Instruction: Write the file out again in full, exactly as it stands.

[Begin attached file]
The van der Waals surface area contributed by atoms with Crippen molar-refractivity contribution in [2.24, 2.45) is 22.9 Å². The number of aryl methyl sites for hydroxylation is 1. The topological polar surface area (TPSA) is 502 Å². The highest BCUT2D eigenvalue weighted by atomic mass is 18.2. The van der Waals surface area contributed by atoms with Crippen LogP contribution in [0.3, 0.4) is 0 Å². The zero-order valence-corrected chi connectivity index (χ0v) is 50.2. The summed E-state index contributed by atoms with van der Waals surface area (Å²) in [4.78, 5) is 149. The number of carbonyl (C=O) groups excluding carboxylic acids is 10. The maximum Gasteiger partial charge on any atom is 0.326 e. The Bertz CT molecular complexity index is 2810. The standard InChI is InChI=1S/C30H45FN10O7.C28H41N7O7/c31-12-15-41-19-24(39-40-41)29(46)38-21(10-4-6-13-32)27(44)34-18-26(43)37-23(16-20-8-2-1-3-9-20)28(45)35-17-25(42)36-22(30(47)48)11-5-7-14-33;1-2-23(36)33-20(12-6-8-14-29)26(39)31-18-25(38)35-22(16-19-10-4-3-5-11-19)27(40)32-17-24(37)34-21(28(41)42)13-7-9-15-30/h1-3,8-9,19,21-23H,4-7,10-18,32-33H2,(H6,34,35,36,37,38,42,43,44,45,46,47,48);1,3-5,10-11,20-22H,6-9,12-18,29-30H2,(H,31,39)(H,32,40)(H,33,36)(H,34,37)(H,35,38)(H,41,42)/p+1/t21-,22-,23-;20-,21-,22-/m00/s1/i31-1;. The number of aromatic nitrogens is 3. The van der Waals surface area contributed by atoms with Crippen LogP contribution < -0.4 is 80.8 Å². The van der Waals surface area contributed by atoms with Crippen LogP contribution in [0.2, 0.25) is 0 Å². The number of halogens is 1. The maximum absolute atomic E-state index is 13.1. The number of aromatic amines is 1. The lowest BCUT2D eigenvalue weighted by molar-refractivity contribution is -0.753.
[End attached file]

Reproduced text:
The van der Waals surface area contributed by atoms with Crippen molar-refractivity contribution in [2.24, 2.45) is 22.9 Å². The number of aryl methyl sites for hydroxylation is 1. The topological polar surface area (TPSA) is 502 Å². The highest BCUT2D eigenvalue weighted by atomic mass is 18.2. The van der Waals surface area contributed by atoms with Crippen LogP contribution in [0.3, 0.4) is 0 Å². The zero-order valence-corrected chi connectivity index (χ0v) is 50.2. The summed E-state index contributed by atoms with van der Waals surface area (Å²) in [4.78, 5) is 149. The number of carbonyl (C=O) groups excluding carboxylic acids is 10. The maximum Gasteiger partial charge on any atom is 0.326 e. The Bertz CT molecular complexity index is 2810. The standard InChI is InChI=1S/C30H45FN10O7.C28H41N7O7/c31-12-15-41-19-24(39-40-41)29(46)38-21(10-4-6-13-32)27(44)34-18-26(43)37-23(16-20-8-2-1-3-9-20)28(45)35-17-25(42)36-22(30(47)48)11-5-7-14-33;1-2-23(36)33-20(12-6-8-14-29)26(39)31-18-25(38)35-22(16-19-10-4-3-5-11-19)27(40)32-17-24(37)34-21(28(41)42)13-7-9-15-30/h1-3,8-9,19,21-23H,4-7,10-18,32-33H2,(H6,34,35,36,37,38,42,43,44,45,46,47,48);1,3-5,10-11,20-22H,6-9,12-18,29-30H2,(H,31,39)(H,32,40)(H,33,36)(H,34,37)(H,35,38)(H,41,42)/p+1/t21-,22-,23-;20-,21-,22-/m00/s1/i31-1;. The number of aromatic nitrogens is 3. The van der Waals surface area contributed by atoms with Crippen LogP contribution < -0.4 is 80.8 Å². The van der Waals surface area contributed by atoms with Crippen LogP contribution in [0.2, 0.25) is 0 Å². The number of halogens is 1. The maximum absolute atomic E-state index is 13.1. The number of aromatic amines is 1. The lowest BCUT2D eigenvalue weighted by molar-refractivity contribution is -0.753.